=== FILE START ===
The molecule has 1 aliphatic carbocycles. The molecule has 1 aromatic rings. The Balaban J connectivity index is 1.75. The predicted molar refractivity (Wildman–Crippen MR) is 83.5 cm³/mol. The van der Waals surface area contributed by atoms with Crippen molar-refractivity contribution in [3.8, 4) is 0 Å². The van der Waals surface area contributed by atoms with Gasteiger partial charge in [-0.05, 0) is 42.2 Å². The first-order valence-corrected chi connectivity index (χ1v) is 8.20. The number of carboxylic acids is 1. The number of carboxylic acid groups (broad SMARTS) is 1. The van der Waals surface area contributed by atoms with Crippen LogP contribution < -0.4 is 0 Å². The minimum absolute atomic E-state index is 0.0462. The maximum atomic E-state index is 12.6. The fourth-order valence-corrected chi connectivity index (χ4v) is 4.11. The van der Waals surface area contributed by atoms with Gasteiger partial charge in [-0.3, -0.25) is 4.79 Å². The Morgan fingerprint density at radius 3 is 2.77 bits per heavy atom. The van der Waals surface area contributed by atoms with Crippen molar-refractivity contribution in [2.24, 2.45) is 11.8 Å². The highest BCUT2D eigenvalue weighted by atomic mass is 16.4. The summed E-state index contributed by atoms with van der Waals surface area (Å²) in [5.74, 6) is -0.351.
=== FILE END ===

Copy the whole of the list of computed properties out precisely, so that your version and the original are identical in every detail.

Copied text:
The molecule has 1 aliphatic carbocycles. The molecule has 1 aromatic rings. The Balaban J connectivity index is 1.75. The predicted molar refractivity (Wildman–Crippen MR) is 83.5 cm³/mol. The van der Waals surface area contributed by atoms with Crippen molar-refractivity contribution in [3.8, 4) is 0 Å². The van der Waals surface area contributed by atoms with Gasteiger partial charge in [-0.05, 0) is 42.2 Å². The first-order valence-corrected chi connectivity index (χ1v) is 8.20. The number of carboxylic acids is 1. The number of carboxylic acid groups (broad SMARTS) is 1. The van der Waals surface area contributed by atoms with Crippen LogP contribution < -0.4 is 0 Å². The minimum absolute atomic E-state index is 0.0462. The maximum atomic E-state index is 12.6. The fourth-order valence-corrected chi connectivity index (χ4v) is 4.11. The van der Waals surface area contributed by atoms with Gasteiger partial charge in [-0.3, -0.25) is 4.79 Å². The Morgan fingerprint density at radius 3 is 2.77 bits per heavy atom. The van der Waals surface area contributed by atoms with Crippen molar-refractivity contribution in [2.24, 2.45) is 11.8 Å². The highest BCUT2D eigenvalue weighted by atomic mass is 16.4. The summed E-state index contributed by atoms with van der Waals surface area (Å²) in [5.74, 6) is -0.351.